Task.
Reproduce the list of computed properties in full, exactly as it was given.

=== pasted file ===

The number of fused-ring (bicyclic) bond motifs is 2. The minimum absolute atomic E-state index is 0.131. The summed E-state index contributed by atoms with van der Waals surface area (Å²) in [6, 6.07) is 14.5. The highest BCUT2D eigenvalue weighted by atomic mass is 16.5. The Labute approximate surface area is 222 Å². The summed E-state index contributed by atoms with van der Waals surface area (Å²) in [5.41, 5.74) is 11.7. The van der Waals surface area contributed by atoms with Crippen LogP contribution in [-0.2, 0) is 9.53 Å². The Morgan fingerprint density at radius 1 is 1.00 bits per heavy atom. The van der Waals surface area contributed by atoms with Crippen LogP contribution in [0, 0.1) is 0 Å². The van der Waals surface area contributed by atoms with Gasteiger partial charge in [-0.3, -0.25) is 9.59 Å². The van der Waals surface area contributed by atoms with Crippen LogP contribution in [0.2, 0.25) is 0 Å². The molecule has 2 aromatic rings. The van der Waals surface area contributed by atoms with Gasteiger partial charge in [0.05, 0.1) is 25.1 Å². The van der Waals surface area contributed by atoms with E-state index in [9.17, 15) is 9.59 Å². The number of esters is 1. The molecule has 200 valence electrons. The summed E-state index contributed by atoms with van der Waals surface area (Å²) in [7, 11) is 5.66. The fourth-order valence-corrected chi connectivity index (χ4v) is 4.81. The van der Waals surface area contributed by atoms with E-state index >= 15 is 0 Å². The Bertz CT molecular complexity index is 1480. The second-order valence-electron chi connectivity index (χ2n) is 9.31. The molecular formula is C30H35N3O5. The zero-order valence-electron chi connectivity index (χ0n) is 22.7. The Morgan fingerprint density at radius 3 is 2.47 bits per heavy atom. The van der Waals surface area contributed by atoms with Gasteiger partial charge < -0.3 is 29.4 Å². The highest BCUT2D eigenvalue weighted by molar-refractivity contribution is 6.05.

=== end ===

The number of fused-ring (bicyclic) bond motifs is 2. The minimum absolute atomic E-state index is 0.131. The summed E-state index contributed by atoms with van der Waals surface area (Å²) in [6, 6.07) is 14.5. The highest BCUT2D eigenvalue weighted by atomic mass is 16.5. The Labute approximate surface area is 222 Å². The summed E-state index contributed by atoms with van der Waals surface area (Å²) in [5.41, 5.74) is 11.7. The van der Waals surface area contributed by atoms with Crippen LogP contribution in [-0.2, 0) is 9.53 Å². The Morgan fingerprint density at radius 1 is 1.00 bits per heavy atom. The van der Waals surface area contributed by atoms with Crippen LogP contribution in [0, 0.1) is 0 Å². The van der Waals surface area contributed by atoms with Gasteiger partial charge in [-0.3, -0.25) is 9.59 Å². The van der Waals surface area contributed by atoms with Crippen LogP contribution in [0.2, 0.25) is 0 Å². The molecule has 2 aromatic rings. The van der Waals surface area contributed by atoms with Gasteiger partial charge in [0.05, 0.1) is 25.1 Å². The van der Waals surface area contributed by atoms with E-state index in [9.17, 15) is 9.59 Å². The number of esters is 1. The molecule has 200 valence electrons. The summed E-state index contributed by atoms with van der Waals surface area (Å²) in [7, 11) is 5.66. The fourth-order valence-corrected chi connectivity index (χ4v) is 4.81. The van der Waals surface area contributed by atoms with E-state index >= 15 is 0 Å². The Bertz CT molecular complexity index is 1480. The second-order valence-electron chi connectivity index (χ2n) is 9.31. The molecular formula is C30H35N3O5. The zero-order valence-electron chi connectivity index (χ0n) is 22.7. The Morgan fingerprint density at radius 3 is 2.47 bits per heavy atom. The van der Waals surface area contributed by atoms with Gasteiger partial charge < -0.3 is 29.4 Å². The highest BCUT2D eigenvalue weighted by molar-refractivity contribution is 6.05.